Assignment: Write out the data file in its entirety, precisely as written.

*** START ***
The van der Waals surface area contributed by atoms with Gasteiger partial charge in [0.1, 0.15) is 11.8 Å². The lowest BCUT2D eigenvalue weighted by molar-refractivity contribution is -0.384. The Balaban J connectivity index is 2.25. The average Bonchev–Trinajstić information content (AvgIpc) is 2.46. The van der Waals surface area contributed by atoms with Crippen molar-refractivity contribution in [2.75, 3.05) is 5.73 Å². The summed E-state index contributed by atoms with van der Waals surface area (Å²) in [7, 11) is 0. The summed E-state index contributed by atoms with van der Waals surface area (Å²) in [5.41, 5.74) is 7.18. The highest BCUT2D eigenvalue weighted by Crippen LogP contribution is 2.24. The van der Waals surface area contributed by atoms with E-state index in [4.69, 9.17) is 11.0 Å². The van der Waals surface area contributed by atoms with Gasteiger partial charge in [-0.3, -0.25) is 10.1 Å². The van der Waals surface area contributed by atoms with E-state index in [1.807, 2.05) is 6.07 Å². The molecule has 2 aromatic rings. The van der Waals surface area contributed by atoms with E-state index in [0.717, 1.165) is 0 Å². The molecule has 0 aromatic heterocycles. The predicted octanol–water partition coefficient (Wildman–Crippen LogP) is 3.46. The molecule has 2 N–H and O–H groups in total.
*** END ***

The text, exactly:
The van der Waals surface area contributed by atoms with Gasteiger partial charge in [0.1, 0.15) is 11.8 Å². The lowest BCUT2D eigenvalue weighted by molar-refractivity contribution is -0.384. The Balaban J connectivity index is 2.25. The average Bonchev–Trinajstić information content (AvgIpc) is 2.46. The van der Waals surface area contributed by atoms with Crippen molar-refractivity contribution in [2.75, 3.05) is 5.73 Å². The summed E-state index contributed by atoms with van der Waals surface area (Å²) in [7, 11) is 0. The summed E-state index contributed by atoms with van der Waals surface area (Å²) in [5.41, 5.74) is 7.18. The highest BCUT2D eigenvalue weighted by Crippen LogP contribution is 2.24. The van der Waals surface area contributed by atoms with E-state index in [4.69, 9.17) is 11.0 Å². The van der Waals surface area contributed by atoms with Gasteiger partial charge in [-0.3, -0.25) is 10.1 Å². The van der Waals surface area contributed by atoms with E-state index in [1.807, 2.05) is 6.07 Å². The molecule has 2 aromatic rings. The van der Waals surface area contributed by atoms with E-state index in [0.717, 1.165) is 0 Å². The molecule has 0 aromatic heterocycles. The predicted octanol–water partition coefficient (Wildman–Crippen LogP) is 3.46. The molecule has 2 N–H and O–H groups in total.